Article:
Thursday, August 23, 2007

This Education Brought To You By...

Every year it seems the educational system is forced to sit on pins and needles -- which the parents have to buy because schools cannot afford them anymore -- and wait for budget allocations to come down from on high. This puts schools at a horrible disadvantage, because how does one plan? For the worst? For the best? For a 40-60 split? Will there be time to hire qualified teachers if the money comes through in a last minute deal, or will it be the pink-slip polka?

It's no secret that the State of Michigan is in some serious financial trouble. Finger pointing aside -- and frankly, we'd all be out of fingers -- the end result is The Great Lakes State is faced with balancing a budget that is redder than a baboon's butt.

It may be presumptuous to speak for the universe, but I'll go out on a limb here and say I think everyone agrees that its best to spend within your means and that excessive, long-term debt is bad. And while the topic of fiscal responsibility isn't as exciting as poring over todays list of Who's-Who in Rehab, it's an important part of life and one that shouldn't be ignored. It comes down to being an adult.

Despite all those things we agree on, the devil is in the details and we-the-government spend an inordinate amount of time dancing with the devil. It seems so simple: Recognize and identify the problem, propose solutions and take action. The problem seems to be the constant bickering over who is going to lead, and will it be Tango or Rumba? The next you know, somebody has stepped on somebody else's toes, backs are turned, harsh words are spoken, long gloves are slapped across faces and it's pistols at 40 paces.

Well...maybe it's not quite that dramatic, but looking at all parties involved, all I can say is, "so much for being an adult."

Out of sheer desperation, school districts have had to come up with other sources of revenue. One popular choice was the installation of vending machines in public schools. A 2006 study from the State of Utah concluded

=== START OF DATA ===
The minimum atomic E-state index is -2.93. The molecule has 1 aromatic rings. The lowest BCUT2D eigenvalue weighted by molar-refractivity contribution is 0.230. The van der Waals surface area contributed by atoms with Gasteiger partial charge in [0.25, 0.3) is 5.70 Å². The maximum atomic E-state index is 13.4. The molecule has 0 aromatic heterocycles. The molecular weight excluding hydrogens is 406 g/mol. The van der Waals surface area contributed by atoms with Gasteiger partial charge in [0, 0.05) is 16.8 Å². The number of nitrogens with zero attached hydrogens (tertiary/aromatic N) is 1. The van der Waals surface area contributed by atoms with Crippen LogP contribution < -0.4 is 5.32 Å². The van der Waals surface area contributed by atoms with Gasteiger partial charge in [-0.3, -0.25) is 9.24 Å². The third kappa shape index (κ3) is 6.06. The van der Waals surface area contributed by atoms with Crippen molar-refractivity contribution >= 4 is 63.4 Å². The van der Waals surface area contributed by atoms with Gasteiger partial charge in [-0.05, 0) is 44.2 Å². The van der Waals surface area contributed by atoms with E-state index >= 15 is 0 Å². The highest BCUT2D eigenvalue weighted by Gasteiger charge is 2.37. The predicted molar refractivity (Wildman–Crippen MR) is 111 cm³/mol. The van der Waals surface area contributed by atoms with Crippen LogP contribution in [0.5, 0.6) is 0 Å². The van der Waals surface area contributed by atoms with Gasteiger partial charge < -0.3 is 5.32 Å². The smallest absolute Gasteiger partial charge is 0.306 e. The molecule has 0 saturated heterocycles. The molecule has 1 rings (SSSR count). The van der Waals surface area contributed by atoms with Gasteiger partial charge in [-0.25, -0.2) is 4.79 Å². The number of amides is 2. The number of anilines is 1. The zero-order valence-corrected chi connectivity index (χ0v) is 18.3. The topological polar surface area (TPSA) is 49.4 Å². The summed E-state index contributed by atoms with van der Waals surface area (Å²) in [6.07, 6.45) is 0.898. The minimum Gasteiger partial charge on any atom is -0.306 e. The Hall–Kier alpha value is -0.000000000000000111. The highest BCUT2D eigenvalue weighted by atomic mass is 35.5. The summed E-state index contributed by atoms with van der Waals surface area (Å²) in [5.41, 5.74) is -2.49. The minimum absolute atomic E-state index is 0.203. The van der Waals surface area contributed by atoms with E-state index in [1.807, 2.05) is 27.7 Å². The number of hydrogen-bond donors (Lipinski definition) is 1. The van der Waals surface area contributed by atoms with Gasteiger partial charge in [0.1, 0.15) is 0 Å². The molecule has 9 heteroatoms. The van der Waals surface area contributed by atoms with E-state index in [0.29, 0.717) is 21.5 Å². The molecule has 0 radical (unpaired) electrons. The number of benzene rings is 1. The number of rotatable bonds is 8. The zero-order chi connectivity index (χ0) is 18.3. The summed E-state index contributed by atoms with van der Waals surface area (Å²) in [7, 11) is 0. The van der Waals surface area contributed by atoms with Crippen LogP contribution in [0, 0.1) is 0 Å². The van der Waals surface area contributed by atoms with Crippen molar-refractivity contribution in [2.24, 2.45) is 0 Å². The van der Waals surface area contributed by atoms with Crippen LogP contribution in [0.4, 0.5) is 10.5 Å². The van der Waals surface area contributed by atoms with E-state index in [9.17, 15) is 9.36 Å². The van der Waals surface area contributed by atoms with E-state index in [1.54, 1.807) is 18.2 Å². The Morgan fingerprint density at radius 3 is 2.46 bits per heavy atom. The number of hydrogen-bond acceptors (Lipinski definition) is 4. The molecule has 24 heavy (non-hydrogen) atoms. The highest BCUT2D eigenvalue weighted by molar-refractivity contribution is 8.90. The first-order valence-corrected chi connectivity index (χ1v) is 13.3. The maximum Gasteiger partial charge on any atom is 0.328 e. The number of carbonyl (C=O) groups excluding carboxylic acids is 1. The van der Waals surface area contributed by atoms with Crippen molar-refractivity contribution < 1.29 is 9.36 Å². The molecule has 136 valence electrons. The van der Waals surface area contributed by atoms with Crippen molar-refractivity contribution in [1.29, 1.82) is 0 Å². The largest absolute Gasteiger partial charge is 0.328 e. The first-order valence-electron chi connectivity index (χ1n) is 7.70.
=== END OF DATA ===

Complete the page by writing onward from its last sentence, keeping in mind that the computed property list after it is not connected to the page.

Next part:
Utah's schools earned an estimated $3.25 to $3.75 million in vending revenues in fiscal year 2005.

Those would be numbers any financially-strapped school district would find hard to ignore. And just think, if Johnny is hungry, he can go to the vending machine and get an apple, which means Johnny has a healthy, nutritious snack and the school district can afford to have running water for another month. It's a real win-win situation, right? Maybe not so much. The Utah study also found

Beverage revenues from Pepsi and Coca-Cola were about 70 percent of schools’ vending revenue. Snack vending and occasionally milk or refrigerated foods (sandwiches, fruit) make up the remaining 30 percent.

Is anyone here surprised? We're sending our kids to school with a pocket full of quarters and expecting them to choose a Cheese sticks instead of Cheese Puffs? This revenue boosting experiment essentially uses kids as both guinea pigs and cash cows, but now, in light of poor dietary habits that are linked to rises in obesity, diabetes and a host of other health-related issues (that will have to be treated and paid for somewhere down the line), even the school districts are backing off. A little. A recent Lansing State Journal Article reported

The Ingham County School District recently announced a deal with Pepsi to bring "healthier" choices into school vending machines ... students are making healthier choices, too, has lessened the district's reliance on soft drink dollars.

"We've become more concerned with empty calories during the school day," Joel Raddatz (Williamston Community Schools' Superintendent) said. "As our kids become better informed and change their habits, they're just naturally not buying as much as they used to. If they're not buying it, the company is not making any money."

Notice they aren't getting rid of the machines. They are making adjustments to make them more profitable. Johnny had better keep those quarters handy.

The latest school district revenue boosting idea is school bus advertising. Not on the outside of the bus. On the inside.

"Every school district is looking at where they can generate new revenue," says Lansing School's director of transportation Nathan Rowen.

"You might see something from the Milk Producers of America telling you to drink milk, you might see something from the Navy or Army or Marines," Rowen says.

How, in this age of
fanatical zero-tolerance enforcement is it acceptable to expose children to advertisements for the Armed Forces while we turn around and suspend kids for pointing a chicken finger and saying bang? Evidently a fistful of dollars helps.